Objective To determine if lymphadenectomy, chemotherapy and radiotherapy are associated with survival benefit among women with stage I uterine carcinosarcoma. Methods Women with stage I uterine carcinosarcoma (n = 5614) were identified from the 1998–2013 National Cancer Data Base. Kaplan-Meier survival estimates and Cox proportional-hazards regression models were used to evaluate predictors of overall survival. Effects of these predictors were also estimated using propensity score matched analyses for lymphadenectomy, adjuvant chemotherapy, and radiotherapy. Results 42.0% (2360/5614) of women in the cohort received no adjuvant radiation or chemotherapy. Black race and positive surgical margin status were associated with decreased survival by multivariable Cox regression. Among women with pathologically node-negative disease, the hazard of death increased 5% (4–7%) per each one centimeter increase in tumor size (P = 1.9 × 10− 10). From matched cohort analyses, omitting lymphadenectomy was associated with decreased median (interquartile range) survival: 45.2 (36.4–57.6) versus 73.9 (63.8–91.6) months, hazard ratio (HR) (95% CI) 1.38 (1.20–1.59), P = 9.4 × 10− 6. Hazard of death decreased by 3% (1–5%) for each five lymph nodes removed (P = 0.01). Multiagent chemotherapy and vaginal brachytherapy were associated with decreased hazard of death (HR (95% CI) 0.62 (0.54–0.73), P = 1.1 × 10− 9 and HR (95% CI) 0.83 (0.70–0.97), P = 0.02, respectively). Highest five-year survival was observed after brachytherapy and multiagent chemotherapy (74.1% (68.3–80.3%), P < 2.0 × 10− 16). Conclusion Lymphadenectomy to at least 15–20 removed nodes is associated with increased survival of women with node-negative uterine carcinosarcoma. Adjuvant “cuff and chemo” with vaginal brachytherapy and multiagent chemotherapy is associated with increased survival.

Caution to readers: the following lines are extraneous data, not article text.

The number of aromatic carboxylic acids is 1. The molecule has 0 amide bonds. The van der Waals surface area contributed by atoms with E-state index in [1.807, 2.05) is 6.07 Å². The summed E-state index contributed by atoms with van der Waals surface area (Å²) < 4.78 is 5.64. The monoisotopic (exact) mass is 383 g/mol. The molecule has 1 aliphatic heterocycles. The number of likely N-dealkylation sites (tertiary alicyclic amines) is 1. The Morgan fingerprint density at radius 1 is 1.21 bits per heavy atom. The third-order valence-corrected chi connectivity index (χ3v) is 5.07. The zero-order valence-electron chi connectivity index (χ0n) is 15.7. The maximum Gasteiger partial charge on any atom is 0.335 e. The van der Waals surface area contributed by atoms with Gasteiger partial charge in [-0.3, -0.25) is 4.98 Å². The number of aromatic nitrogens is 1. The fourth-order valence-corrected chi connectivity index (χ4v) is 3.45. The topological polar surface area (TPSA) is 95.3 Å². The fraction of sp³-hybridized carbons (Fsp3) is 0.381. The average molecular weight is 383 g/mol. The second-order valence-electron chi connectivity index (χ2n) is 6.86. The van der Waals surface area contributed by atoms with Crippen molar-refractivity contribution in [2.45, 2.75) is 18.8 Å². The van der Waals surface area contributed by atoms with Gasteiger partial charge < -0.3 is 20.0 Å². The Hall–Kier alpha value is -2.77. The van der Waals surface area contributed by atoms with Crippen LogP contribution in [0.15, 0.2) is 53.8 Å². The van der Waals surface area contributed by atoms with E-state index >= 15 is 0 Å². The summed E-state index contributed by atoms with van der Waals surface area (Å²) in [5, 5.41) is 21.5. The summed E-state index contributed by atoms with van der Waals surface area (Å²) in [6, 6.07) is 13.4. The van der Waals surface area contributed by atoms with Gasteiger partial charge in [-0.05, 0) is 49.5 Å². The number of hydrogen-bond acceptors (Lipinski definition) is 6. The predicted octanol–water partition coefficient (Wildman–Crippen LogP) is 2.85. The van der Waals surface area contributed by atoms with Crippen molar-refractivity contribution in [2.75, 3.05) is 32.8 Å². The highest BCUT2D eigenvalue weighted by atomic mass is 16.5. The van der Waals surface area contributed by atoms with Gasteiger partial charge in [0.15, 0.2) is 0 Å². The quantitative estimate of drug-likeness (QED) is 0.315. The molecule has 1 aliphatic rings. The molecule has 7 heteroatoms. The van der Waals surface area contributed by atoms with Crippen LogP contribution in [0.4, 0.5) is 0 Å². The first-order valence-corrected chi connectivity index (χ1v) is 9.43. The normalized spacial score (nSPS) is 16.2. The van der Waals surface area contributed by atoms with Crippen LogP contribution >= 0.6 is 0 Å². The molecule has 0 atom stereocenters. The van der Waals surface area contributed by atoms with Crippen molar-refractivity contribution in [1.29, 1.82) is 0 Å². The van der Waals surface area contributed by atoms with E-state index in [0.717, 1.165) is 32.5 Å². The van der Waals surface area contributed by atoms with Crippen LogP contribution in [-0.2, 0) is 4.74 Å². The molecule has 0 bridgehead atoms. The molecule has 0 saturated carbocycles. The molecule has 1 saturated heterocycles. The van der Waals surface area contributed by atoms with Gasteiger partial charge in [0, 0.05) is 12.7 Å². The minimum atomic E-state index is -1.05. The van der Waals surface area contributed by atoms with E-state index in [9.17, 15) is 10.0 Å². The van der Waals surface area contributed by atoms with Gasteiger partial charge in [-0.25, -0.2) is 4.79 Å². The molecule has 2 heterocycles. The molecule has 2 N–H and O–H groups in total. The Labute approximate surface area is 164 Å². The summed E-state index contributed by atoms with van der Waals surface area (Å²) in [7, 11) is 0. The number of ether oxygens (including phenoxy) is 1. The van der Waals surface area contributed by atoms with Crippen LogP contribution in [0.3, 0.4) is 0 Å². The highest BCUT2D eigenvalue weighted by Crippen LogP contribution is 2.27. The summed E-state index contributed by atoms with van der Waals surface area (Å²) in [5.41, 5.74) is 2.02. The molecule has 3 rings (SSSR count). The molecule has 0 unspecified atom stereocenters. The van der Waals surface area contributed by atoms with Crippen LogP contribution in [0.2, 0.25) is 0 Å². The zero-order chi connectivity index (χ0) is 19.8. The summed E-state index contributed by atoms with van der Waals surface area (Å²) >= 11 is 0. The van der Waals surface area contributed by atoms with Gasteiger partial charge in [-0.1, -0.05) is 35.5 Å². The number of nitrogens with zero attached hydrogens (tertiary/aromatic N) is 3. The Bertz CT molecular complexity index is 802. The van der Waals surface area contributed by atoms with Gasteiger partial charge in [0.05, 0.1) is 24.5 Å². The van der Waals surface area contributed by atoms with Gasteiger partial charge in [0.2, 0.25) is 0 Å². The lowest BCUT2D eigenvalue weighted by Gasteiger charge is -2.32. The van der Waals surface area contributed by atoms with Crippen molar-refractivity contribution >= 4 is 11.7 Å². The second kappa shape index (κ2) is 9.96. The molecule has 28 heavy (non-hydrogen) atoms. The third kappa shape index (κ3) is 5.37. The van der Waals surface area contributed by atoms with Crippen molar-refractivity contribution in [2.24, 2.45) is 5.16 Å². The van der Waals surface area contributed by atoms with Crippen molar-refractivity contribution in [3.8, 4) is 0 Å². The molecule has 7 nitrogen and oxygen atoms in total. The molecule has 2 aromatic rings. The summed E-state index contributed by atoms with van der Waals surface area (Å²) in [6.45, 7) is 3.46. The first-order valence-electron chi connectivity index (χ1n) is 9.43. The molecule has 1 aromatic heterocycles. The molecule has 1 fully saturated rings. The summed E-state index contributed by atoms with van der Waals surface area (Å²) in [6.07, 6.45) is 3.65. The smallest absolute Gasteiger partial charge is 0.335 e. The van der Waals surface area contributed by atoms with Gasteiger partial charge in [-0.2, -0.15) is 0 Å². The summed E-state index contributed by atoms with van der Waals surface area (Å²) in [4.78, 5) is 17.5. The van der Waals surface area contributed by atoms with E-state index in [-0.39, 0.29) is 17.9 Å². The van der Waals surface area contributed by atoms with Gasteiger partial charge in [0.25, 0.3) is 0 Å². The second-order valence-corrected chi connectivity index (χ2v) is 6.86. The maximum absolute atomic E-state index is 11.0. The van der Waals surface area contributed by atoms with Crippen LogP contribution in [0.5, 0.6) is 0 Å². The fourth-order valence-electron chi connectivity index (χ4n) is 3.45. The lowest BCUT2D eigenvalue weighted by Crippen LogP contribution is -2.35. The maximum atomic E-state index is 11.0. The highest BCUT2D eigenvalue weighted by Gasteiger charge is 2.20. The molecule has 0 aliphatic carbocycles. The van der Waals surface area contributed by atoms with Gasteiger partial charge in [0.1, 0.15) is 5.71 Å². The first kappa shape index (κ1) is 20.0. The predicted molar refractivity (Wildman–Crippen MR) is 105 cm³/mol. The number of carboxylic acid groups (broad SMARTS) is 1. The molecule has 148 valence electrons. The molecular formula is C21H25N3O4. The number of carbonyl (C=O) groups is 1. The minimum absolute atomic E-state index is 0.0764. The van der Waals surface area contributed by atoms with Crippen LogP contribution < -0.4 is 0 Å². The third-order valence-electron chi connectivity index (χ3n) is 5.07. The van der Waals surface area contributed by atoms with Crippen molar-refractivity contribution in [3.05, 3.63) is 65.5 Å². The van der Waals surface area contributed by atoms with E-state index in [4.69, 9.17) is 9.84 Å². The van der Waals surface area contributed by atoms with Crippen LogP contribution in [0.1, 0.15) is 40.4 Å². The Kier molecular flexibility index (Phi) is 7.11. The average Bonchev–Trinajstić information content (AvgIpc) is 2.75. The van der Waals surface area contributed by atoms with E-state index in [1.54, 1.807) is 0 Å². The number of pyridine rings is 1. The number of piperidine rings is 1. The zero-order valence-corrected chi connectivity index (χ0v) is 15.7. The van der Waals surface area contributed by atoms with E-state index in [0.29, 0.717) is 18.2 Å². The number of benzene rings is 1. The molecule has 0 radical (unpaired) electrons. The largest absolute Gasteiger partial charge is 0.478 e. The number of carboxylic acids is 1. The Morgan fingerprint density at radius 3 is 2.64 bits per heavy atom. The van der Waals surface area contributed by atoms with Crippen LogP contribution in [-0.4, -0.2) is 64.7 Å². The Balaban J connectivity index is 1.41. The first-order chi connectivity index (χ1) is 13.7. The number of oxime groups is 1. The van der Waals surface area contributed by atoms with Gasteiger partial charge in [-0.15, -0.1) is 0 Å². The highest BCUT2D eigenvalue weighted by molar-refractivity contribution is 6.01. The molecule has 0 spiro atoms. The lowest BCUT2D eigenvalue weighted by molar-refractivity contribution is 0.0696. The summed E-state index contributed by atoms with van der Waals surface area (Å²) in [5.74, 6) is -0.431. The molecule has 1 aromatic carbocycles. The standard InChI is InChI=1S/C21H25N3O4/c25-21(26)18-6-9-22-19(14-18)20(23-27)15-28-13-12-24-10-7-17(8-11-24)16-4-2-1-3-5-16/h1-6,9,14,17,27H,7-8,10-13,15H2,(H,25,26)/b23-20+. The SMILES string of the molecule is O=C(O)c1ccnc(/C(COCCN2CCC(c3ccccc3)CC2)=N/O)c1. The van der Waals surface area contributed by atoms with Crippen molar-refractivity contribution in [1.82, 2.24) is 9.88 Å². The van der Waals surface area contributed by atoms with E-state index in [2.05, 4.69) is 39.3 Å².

ASJC Scopus subject areas
- Obstetrics and Gynecology